Science Fiction: After Spending Half a Billion Taxpayer Dollars, Alternative Medicine Gurus Still Can't Prove Their Methods Work. How Convenient
Mooney, Chris, The Washington Monthly
HIGH ON A WINDSWEPT MOUNTAINSIDE in Northern India, an appropriate setting for dramatic discovery, a team of medical scientists from Harvard unpacks its equipment: notebooks, coils of tubing, and a black globular hanging thermometer. Once a makeshift laboratory has been assembled, the team turns to its research subject, a shaven-headed monk in flaming orange robes, and proceeds to wire his body with lightweight thermistors. The scientists have won special dispensation from the Dalai Lama himself to study this monk, an advanced practitioner of the sacred Tibetan technique known as tumo, in which true believers are said to dramatically increase their body temperatures through intensive meditation. Some tumo masters are rumored to have performed astonishing feats, such as steam-drying freezing wet sheets draped across their backs. On this day, however, the researchers register no such miracle. As they conclude their work, the monk, looking sheepish, explains through a translator that he simply couldn't meditate properly. He wasn't able to "turn the corner" and so failed to achieve the true "bliss consciousness" that tumo requires. The reason? Because of the invasive rectal thermometer inserted to measure the phenomenon.
This may sound like a joke, but it's closer to cutting-edge science. A documentary containing this scene was shown to me by Dr. Herbert Benson, the lead scientist in the tumo study and the director of Harvard's Mind/Body Medical Institute. A cardiologist by training who authored the 1975 bestseller The Relaxation Response, Benson is at the forefront of one of the most important medical movements in decades, the push to incorporate nontraditional or "alternative" healing methods into the canon of Western medicine. He is one of hundreds of researchers at dozens of medical schools studying these previously untested techniques, collectively referred to as "complementary and alternative medicine" or "CAM"--everything from meditation, acupuncture, and herbalism to radical procedures like chelation, colonics, and leech therapy. The goal is to determine which treatments hold legitimate medical value and which are mere superstition.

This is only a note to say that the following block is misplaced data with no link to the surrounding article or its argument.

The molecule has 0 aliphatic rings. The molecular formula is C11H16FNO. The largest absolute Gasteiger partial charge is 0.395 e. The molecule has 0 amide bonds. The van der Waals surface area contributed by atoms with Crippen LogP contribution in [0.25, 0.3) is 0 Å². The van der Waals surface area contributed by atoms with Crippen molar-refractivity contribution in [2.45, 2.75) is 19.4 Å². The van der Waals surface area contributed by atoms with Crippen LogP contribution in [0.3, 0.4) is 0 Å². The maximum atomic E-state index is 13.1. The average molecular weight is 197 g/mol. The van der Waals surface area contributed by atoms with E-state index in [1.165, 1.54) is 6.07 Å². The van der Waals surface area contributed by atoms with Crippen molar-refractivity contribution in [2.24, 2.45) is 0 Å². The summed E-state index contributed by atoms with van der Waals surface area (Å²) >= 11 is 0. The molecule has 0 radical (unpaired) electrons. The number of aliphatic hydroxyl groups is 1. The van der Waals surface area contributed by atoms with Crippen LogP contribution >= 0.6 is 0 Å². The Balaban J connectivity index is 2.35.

Though many techniques are centuries old, the American public's fascination with these treatments has lately boomed. Today, CAM is a rapidly growing $32 billion-a-year industry. As its popularity has mushroomed, so too has the medical community's interest in understanding it. As a result, a longstanding animosity between "alternative" practitioners and mainstream medical scientists has begun to thaw. Since the early 1990s, the National Institutes of Health has awarded hundreds of millions of dollars in grants to researchers studying CAM treatments. Many more have embarked on their own studies at medical schools across the country. The money and attention mean that alternative medicine's mythic claims of healing are finally being put to the test. In theory, this should be good news for everyone: Mainstream medicine can assimilate whatever proves worthy, while practitioners of legitimate alternative and complementary techniques can finally gain the authority of scientific approval and respect after decades of slights and ridicule.
But in practice it hasn't worked out that way. After a decade of studies, the truth about CAM is proving much harder to pin down than anyone imagined. This uncertainty hasn't hurt proponents; indeed, it's probably helped them. They've made inroads at all the top medical schools. Philanthropic organizations have showered money on programs and scholarship to boost CAM's visibility. The simple fact that medical schools are taking it seriously has lent alternative and complementary medicine an air of legitimacy. But the benefit to traditional science is much less clear. While a few techniques have proven reasonably effective--meditation, acupuncture, music and massage therapy, and some herbal remedies--they're the exception. …